Tuesday, 8 January 2019
Hall 4 (Phoenix Convention Center - West and North Buildings)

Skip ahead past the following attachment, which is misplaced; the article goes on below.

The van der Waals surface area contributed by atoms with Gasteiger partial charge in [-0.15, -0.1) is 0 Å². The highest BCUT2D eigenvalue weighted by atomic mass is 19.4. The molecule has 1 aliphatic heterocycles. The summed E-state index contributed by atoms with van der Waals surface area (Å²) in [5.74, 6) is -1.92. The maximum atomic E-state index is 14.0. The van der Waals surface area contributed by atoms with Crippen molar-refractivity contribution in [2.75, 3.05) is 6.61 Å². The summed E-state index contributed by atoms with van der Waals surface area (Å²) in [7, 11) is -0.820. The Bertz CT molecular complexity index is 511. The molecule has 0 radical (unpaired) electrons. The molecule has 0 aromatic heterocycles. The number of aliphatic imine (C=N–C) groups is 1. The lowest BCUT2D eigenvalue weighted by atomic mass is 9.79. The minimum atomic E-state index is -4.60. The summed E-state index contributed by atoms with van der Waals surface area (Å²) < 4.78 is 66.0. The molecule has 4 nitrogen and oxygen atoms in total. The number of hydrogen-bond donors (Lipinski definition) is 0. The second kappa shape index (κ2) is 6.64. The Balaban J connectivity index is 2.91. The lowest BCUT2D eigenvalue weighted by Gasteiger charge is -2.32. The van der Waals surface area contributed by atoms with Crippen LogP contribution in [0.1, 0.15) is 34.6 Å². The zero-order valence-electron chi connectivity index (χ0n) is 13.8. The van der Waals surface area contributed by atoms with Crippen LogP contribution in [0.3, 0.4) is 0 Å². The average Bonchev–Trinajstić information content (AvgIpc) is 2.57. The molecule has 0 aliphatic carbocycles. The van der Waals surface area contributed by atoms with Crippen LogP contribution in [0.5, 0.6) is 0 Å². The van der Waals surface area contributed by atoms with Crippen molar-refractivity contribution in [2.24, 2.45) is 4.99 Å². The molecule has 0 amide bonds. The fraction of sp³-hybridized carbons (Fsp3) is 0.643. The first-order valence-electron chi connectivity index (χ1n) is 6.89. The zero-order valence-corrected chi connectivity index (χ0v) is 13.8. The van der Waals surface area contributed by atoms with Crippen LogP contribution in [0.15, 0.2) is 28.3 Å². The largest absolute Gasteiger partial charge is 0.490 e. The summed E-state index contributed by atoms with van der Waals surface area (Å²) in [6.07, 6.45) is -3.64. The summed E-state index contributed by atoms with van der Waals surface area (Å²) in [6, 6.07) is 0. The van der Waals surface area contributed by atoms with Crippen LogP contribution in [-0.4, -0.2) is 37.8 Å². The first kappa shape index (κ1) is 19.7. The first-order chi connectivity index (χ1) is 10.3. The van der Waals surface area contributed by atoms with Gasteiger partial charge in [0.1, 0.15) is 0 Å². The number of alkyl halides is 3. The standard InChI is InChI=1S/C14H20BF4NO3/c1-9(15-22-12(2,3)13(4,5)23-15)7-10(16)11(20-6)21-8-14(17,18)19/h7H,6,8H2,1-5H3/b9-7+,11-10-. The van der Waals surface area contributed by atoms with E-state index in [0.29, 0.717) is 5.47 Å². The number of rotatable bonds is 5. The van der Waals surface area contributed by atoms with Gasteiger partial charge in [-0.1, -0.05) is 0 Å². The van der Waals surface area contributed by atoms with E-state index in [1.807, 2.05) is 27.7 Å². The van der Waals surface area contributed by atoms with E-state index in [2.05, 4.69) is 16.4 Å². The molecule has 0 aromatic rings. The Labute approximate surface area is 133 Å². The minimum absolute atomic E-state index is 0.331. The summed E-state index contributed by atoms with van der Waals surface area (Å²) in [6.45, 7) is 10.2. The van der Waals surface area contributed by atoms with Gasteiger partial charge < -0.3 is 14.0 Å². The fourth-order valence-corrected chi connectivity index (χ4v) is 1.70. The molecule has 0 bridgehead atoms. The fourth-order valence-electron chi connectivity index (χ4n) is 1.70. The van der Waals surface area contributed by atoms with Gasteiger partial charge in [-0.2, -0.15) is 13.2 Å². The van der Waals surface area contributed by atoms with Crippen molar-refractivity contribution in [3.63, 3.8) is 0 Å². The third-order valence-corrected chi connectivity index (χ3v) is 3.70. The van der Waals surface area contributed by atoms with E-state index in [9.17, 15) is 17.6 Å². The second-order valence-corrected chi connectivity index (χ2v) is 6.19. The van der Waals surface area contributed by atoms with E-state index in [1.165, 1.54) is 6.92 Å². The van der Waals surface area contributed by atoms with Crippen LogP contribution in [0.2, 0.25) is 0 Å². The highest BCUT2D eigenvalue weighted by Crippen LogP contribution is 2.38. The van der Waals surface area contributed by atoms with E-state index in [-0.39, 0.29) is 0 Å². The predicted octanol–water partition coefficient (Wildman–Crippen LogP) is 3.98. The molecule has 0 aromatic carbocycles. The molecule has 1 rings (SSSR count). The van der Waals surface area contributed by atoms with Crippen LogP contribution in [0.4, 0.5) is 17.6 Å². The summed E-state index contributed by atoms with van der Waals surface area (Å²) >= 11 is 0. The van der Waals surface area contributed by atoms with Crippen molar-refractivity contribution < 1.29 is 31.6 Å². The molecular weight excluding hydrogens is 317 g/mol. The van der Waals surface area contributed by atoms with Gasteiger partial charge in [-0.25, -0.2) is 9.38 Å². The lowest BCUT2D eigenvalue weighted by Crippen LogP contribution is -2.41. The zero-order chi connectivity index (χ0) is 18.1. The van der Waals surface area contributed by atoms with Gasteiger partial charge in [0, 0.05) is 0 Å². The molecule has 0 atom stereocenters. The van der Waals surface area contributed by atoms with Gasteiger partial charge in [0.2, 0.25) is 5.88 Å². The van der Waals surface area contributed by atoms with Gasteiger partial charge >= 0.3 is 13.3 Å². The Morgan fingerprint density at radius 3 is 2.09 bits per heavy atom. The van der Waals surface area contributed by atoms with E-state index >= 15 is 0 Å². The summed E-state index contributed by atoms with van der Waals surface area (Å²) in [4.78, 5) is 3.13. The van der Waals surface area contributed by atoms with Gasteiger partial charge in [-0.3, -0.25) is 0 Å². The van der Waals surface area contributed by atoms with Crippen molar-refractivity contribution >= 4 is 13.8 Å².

North Hemisphere (NH) summer circulation has recently significantly weakened, and made weather more persistent and hence favored the occurrence of prolonged heat extremes. Arctic sea ice, snow cover decline and SST warming have coincided with weakening summer circulation and an increasing number of extreme heat waves and other destructive weather events in the NH midlatitudes in summer. It is important to examine how such high-impact events are related to changes of boundary forcing. We use atmospheric model ensemble simulations to attribute effects of surface boundary forcing on observed summer climate trends since 1979. The ongoing greenhouse gas buildup and resulting sea surface temperature warming outside the Arctic explains nearly all land warming and a significant portion of observed weakening zonal winds in the NH midlatitudes. Meanwhile, spring and summer snow cover decline also significantly contribute to surface air temperature increases and zonal wind decreases in the NH midlatitudes. In contrast, sea ice loss has induced a negative Arctic Oscillation(AO)-type circulation with summer surface and tropospheric cooling trends over large portions of the NH midlatitudes, and with strengthening zonal winds in the NH subtropics.
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